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Michael Heisley, Not Robert Pera, Will Be Making the Tough Decisions for the Grizzlies This Summer


While there has been an agreement by 34-year-old billionaire Robert Pera to purchase the Memphis Grizzlies from its current owner, Michael Heisley, the team still will operate as if Heisley is and will continue to be its rightful owner. That's an important bit of news, since it's going to take some months before the team can officially be signed over to Pera. And in that time there are going to be plenty of highly important decisions to be made, starting with the 25th pick in this year's NBA Draft.

From Ron Tillery's latest piece:

Pera won't have veto power when it comes to Griz dealings but he'll be kept in the loop about transactions as a courtesy generally provided in the NBA by the outgoing owner.

It's generally accepted that the seller would make only short-term decisions requiring immediate attention (i.e., draft, qualifying offers for free agents), leaving long-term pronouncements (i.e. contract extensions, major trades) to the new owner.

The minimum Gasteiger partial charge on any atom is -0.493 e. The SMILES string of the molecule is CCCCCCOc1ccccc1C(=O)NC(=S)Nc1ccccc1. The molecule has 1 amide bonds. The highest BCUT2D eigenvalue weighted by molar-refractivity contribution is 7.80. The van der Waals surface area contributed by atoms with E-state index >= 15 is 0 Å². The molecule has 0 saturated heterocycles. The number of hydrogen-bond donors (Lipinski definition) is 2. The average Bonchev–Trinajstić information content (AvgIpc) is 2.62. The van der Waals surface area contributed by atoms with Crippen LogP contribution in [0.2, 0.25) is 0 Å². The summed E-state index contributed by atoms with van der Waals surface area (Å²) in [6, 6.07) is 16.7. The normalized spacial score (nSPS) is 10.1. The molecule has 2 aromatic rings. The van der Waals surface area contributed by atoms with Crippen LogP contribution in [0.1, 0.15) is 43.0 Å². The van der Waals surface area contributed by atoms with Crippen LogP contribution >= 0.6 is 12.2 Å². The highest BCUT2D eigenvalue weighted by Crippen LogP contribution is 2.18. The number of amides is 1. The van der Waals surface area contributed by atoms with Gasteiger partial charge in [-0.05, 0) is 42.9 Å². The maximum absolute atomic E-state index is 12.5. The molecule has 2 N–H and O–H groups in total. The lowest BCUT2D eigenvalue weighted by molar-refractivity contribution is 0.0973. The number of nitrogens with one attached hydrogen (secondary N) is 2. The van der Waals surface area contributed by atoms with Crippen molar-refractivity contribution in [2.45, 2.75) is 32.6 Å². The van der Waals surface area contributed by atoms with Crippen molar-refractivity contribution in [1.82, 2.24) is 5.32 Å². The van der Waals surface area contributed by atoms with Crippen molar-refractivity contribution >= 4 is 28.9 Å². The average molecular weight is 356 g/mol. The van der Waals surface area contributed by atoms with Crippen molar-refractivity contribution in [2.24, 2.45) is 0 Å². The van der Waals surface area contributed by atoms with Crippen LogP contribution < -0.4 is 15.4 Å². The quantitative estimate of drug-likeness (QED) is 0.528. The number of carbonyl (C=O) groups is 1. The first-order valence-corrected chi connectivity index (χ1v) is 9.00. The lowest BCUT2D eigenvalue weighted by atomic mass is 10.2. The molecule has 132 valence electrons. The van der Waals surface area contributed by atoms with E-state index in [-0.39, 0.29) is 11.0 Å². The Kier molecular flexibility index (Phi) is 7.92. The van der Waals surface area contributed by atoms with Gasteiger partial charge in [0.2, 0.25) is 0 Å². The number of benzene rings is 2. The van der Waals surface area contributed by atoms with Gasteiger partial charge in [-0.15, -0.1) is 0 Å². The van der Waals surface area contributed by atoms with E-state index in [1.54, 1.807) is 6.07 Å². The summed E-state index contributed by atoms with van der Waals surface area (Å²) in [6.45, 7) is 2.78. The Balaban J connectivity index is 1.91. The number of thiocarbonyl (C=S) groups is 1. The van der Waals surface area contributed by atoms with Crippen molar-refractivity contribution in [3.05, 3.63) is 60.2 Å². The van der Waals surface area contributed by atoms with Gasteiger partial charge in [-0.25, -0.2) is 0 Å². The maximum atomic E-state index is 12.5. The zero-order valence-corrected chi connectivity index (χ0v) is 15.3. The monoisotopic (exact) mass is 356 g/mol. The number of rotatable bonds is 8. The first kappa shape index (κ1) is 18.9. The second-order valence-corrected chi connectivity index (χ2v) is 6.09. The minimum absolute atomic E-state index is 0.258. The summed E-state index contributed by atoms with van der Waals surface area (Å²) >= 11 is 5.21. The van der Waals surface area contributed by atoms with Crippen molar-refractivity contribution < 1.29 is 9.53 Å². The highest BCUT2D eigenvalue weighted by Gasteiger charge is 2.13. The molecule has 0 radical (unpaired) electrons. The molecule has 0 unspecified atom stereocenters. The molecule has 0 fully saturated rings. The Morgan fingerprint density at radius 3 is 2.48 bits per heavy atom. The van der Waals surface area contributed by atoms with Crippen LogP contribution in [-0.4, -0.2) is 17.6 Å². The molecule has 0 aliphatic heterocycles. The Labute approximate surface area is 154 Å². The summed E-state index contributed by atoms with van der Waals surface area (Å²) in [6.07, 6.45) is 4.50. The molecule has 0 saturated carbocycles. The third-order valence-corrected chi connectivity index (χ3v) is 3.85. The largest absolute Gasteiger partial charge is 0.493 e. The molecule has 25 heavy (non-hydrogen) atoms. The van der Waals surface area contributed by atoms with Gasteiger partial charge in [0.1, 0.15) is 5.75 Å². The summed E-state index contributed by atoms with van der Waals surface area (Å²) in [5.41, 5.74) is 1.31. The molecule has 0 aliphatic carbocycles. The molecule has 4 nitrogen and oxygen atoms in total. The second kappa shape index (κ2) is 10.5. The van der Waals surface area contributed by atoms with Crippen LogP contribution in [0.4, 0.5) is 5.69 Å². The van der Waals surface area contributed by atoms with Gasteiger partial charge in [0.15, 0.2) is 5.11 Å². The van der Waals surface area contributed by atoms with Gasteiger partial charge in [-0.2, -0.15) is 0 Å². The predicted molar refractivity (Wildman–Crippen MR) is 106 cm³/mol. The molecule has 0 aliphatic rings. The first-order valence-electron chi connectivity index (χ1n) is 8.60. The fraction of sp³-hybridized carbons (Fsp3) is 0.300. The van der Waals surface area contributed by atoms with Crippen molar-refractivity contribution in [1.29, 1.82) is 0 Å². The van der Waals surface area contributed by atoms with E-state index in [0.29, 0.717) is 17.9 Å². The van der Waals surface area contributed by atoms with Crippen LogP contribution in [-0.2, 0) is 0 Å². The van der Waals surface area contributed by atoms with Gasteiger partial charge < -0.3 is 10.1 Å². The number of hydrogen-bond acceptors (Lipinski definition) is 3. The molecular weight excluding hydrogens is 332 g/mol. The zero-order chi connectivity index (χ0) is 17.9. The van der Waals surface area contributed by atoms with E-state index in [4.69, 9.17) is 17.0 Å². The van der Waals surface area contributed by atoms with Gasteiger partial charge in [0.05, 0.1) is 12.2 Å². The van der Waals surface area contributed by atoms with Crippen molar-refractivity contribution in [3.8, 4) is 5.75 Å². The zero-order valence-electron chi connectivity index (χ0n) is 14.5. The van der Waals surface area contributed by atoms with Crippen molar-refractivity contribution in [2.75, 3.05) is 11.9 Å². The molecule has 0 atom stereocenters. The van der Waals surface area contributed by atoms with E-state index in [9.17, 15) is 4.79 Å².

This also includes what the team does with Rudy Gay, O.J. Mayo, who will most likely become a restricted free agent this summer, as well as the decisions to make qualifying offers to Darrell Arthur, Marreese Speights and Lester Hudson, and how to proceed with Hamed Haddadi. Decisions, decisions, decisions. All which are to be made by Heisley, with some input, of course, from Pera.

You can't completely lock Pera out of the decision making process, but you also can't manage based on a pending sale. What if for some reason the deal doesn't go through? Now, you're back at square one in the sale and decisions having been made from someone who is no longer associated with the team.

It's a fine line to walk, because you also can't make any decision, like, say, to sign O.J. Mayo to a 5-year, $60 million deal, that would put it on Pera's books. That just wouldn't be... right. Right?

So expect to see Pera involved, expect to see him in the draft room come draft night, and expect decisions to be made that will appease both parties involved. Heisley isn't going to do anything that would jeopardize the sale of the team, but he's also not going to do anything that puts a burden on the franchise.

At least I hope not.